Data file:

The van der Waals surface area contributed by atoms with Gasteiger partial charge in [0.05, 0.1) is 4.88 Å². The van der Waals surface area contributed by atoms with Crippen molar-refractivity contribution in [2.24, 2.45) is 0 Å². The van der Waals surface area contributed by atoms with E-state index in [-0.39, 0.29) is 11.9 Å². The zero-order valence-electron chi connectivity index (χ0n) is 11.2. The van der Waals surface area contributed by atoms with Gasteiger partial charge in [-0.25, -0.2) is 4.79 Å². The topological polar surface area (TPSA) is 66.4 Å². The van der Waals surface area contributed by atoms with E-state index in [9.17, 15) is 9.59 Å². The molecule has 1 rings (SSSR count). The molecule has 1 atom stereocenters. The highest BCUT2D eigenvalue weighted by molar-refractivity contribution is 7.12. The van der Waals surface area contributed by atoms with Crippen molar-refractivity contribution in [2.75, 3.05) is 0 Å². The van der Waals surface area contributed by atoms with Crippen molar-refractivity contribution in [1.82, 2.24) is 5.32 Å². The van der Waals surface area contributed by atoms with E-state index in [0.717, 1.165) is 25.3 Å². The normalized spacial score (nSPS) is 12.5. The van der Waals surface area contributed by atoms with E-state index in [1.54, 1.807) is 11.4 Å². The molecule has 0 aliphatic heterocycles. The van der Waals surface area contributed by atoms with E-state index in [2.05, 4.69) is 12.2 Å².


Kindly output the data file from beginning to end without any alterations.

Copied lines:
The van der Waals surface area contributed by atoms with Gasteiger partial charge in [0.05, 0.1) is 4.88 Å². The van der Waals surface area contributed by atoms with Crippen molar-refractivity contribution in [2.24, 2.45) is 0 Å². The van der Waals surface area contributed by atoms with E-state index in [-0.39, 0.29) is 11.9 Å². The zero-order valence-electron chi connectivity index (χ0n) is 11.2. The van der Waals surface area contributed by atoms with Gasteiger partial charge in [-0.25, -0.2) is 4.79 Å². The topological polar surface area (TPSA) is 66.4 Å². The van der Waals surface area contributed by atoms with E-state index in [9.17, 15) is 9.59 Å². The molecule has 1 rings (SSSR count). The molecule has 1 atom stereocenters. The highest BCUT2D eigenvalue weighted by molar-refractivity contribution is 7.12. The van der Waals surface area contributed by atoms with Crippen molar-refractivity contribution in [2.75, 3.05) is 0 Å². The van der Waals surface area contributed by atoms with Crippen molar-refractivity contribution in [1.82, 2.24) is 5.32 Å². The van der Waals surface area contributed by atoms with E-state index in [0.717, 1.165) is 25.3 Å². The normalized spacial score (nSPS) is 12.5. The van der Waals surface area contributed by atoms with E-state index in [1.54, 1.807) is 11.4 Å². The molecule has 0 aliphatic heterocycles. The van der Waals surface area contributed by atoms with E-state index in [2.05, 4.69) is 12.2 Å².